- Today’s marketer has more options to reach his or her audience. Yet it has never been more difficult to earn the attention of that user.
- Marketers will survive and thrive only if they upgrade their game decisively and urgently, and address modern challenges with advanced management solutions, regardless of where those solutions come from.
- Insight is the necessary pre-cursor of any marketing activity, creative solutions included
- Marketing cannot be considered either a profession or a science (Quelch and Jocz, 2008)
- Studies have already pinpointed that happiness and life satisfaction tend to drop during middle age, which is roughly between 40 and 59 years (Ulloa, Moller and Sousa-Poza, 2013)
- A study of boards in the Fortune 1000 companies showed that out of 9,800 board seats in those companies, only 38 were filled by CMOs (Welsh, 2013)
- PwC’s longitudinal and ongoing study shows that there is no relation between the two – and the top 10 innovative companies were rarely the top 10 investors in R&D (2016)
- Antonio Damasio, now professor of neuroscience at the University of Southern California, has found that people who lost the ability to perceive or experience emotions as the result of a brain injury find it hard or impossible to make any decisions at all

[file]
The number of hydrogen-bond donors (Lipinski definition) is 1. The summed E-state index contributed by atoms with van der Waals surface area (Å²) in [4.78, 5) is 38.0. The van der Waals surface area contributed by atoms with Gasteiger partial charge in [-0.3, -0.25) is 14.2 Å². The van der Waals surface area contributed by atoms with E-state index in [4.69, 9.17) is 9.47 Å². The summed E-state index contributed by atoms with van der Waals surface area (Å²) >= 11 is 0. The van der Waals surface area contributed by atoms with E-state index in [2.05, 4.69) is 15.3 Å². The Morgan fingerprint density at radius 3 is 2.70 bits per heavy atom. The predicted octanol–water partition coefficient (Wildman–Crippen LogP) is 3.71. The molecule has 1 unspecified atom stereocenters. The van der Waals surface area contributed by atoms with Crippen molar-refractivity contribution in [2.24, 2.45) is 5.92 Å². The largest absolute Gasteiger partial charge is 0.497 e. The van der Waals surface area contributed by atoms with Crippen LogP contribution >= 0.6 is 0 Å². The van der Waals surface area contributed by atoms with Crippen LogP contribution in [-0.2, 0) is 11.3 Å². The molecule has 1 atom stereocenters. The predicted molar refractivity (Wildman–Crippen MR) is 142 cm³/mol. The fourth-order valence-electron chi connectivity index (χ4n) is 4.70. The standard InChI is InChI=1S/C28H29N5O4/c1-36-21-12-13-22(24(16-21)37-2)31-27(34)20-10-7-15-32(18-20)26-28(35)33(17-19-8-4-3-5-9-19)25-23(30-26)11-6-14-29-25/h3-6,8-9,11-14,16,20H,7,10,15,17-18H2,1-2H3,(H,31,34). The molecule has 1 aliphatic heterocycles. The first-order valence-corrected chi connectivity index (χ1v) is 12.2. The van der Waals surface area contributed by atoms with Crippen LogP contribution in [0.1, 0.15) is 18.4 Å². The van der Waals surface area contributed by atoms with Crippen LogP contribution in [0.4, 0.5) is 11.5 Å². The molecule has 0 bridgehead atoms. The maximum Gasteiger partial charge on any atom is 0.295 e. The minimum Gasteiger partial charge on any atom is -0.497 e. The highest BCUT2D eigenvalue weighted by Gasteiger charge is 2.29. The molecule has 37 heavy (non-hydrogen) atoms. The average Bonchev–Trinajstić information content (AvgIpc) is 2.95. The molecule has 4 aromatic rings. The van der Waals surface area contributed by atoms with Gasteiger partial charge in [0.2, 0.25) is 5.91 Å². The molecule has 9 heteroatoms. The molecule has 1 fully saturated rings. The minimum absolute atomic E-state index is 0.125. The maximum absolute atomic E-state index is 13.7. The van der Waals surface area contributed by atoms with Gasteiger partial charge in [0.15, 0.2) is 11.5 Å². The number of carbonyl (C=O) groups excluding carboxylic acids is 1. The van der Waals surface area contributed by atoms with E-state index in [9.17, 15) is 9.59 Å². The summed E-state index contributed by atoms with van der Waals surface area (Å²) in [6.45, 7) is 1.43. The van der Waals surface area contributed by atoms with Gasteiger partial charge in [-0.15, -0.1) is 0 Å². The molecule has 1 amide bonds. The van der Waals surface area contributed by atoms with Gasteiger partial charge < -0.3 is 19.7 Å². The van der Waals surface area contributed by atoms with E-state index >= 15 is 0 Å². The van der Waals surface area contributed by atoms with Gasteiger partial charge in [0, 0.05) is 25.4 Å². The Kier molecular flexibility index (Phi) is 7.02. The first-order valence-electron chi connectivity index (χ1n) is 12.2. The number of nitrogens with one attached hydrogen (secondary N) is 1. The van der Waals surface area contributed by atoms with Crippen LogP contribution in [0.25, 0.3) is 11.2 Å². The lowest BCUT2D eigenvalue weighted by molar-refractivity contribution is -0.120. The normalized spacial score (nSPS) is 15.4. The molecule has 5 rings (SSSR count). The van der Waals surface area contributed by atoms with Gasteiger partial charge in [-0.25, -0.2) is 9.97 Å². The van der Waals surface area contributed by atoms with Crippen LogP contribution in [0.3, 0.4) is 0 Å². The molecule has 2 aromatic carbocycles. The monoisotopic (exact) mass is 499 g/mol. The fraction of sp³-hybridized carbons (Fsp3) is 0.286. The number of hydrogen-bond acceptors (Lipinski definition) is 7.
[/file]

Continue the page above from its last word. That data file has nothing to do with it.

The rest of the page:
- In 2014, 1,600 patents concerning brain-reading technologies were filed in the US alone. Since 2010, though, applications have doubled
- Nielsen Consumer Neuroscience in June 2016: 77% of in-market purchase behaviour was explained using a combination of neuromarketing tools
- Seth Godin (2012) believes that marketing is “the art of telling a story to a consumer that they want to hear that lets them persuade themselves that they want to buy something”
- One in three business leaders do not trust the information they use to make decisions (McGovern, 2014)
- Yet, three elements are present in every marketing campaign: advertising, content, attention and persuasion (Teixeira, 2014).
- The research fallacy is the belief that secondary research is sufficient in painting a picture of customer need and preference
- It’s reported that 70% of all marketers now use social listening technologies to analyse social media conversations (Falcon Social, 2016)
- Gad (2016) argues that customer experience is the last frontier in brand differentiation in the Digital Age
- “The focus for disruptive brands should be focusing on solving a consumer problem in a new way that adds more value, reduces cost or increases connectivity, not trying to disrupt a market”
- Complexity asks for less structure and more for operating at the “edge of chaos”, changing and adapting to conditions almost constantly with very little stability and organisation
- “Increasing ambiguity diminishes the value of the skill” (Davis Eisenhardt and Bingham, 200)